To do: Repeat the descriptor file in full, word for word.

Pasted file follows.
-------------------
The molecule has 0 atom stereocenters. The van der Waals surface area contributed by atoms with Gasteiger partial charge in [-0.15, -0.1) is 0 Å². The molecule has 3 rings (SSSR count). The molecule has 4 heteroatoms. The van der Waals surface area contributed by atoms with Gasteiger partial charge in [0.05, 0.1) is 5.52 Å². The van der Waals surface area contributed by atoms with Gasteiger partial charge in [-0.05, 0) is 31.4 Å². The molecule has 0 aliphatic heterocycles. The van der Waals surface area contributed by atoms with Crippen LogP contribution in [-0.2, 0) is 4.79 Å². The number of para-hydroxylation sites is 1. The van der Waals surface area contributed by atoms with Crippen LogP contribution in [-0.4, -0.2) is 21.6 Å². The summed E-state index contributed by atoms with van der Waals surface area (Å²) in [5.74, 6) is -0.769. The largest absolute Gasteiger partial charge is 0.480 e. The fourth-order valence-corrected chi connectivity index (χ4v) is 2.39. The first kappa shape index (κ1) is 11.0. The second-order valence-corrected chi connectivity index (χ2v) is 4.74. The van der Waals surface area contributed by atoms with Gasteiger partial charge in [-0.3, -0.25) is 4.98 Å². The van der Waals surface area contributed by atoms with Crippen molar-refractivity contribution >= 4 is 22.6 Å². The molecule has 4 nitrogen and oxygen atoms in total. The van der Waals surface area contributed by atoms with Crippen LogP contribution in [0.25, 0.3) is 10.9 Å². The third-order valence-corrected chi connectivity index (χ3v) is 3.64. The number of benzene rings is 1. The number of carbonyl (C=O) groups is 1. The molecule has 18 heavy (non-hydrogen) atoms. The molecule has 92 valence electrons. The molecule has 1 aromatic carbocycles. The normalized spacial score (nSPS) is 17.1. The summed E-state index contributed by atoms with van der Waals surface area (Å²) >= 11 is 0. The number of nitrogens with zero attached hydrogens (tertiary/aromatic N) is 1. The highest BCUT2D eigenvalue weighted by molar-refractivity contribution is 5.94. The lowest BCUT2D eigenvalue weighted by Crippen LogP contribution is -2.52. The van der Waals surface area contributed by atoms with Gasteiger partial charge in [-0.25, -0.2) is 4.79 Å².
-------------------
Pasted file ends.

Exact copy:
The molecule has 0 atom stereocenters. The van der Waals surface area contributed by atoms with Gasteiger partial charge in [-0.15, -0.1) is 0 Å². The molecule has 3 rings (SSSR count). The molecule has 4 heteroatoms. The van der Waals surface area contributed by atoms with Gasteiger partial charge in [0.05, 0.1) is 5.52 Å². The van der Waals surface area contributed by atoms with Gasteiger partial charge in [-0.05, 0) is 31.4 Å². The molecule has 0 aliphatic heterocycles. The van der Waals surface area contributed by atoms with Crippen LogP contribution in [-0.2, 0) is 4.79 Å². The number of para-hydroxylation sites is 1. The van der Waals surface area contributed by atoms with Crippen LogP contribution in [-0.4, -0.2) is 21.6 Å². The summed E-state index contributed by atoms with van der Waals surface area (Å²) in [5.74, 6) is -0.769. The largest absolute Gasteiger partial charge is 0.480 e. The fourth-order valence-corrected chi connectivity index (χ4v) is 2.39. The first kappa shape index (κ1) is 11.0. The second-order valence-corrected chi connectivity index (χ2v) is 4.74. The van der Waals surface area contributed by atoms with Gasteiger partial charge in [-0.3, -0.25) is 4.98 Å². The van der Waals surface area contributed by atoms with Crippen molar-refractivity contribution >= 4 is 22.6 Å². The molecule has 4 nitrogen and oxygen atoms in total. The van der Waals surface area contributed by atoms with Crippen LogP contribution in [0.25, 0.3) is 10.9 Å². The third-order valence-corrected chi connectivity index (χ3v) is 3.64. The number of benzene rings is 1. The number of carbonyl (C=O) groups is 1. The molecule has 18 heavy (non-hydrogen) atoms. The molecule has 92 valence electrons. The molecule has 1 aromatic carbocycles. The normalized spacial score (nSPS) is 17.1. The summed E-state index contributed by atoms with van der Waals surface area (Å²) >= 11 is 0. The number of nitrogens with zero attached hydrogens (tertiary/aromatic N) is 1. The highest BCUT2D eigenvalue weighted by molar-refractivity contribution is 5.94. The lowest BCUT2D eigenvalue weighted by Crippen LogP contribution is -2.52. The van der Waals surface area contributed by atoms with Gasteiger partial charge in [-0.25, -0.2) is 4.79 Å².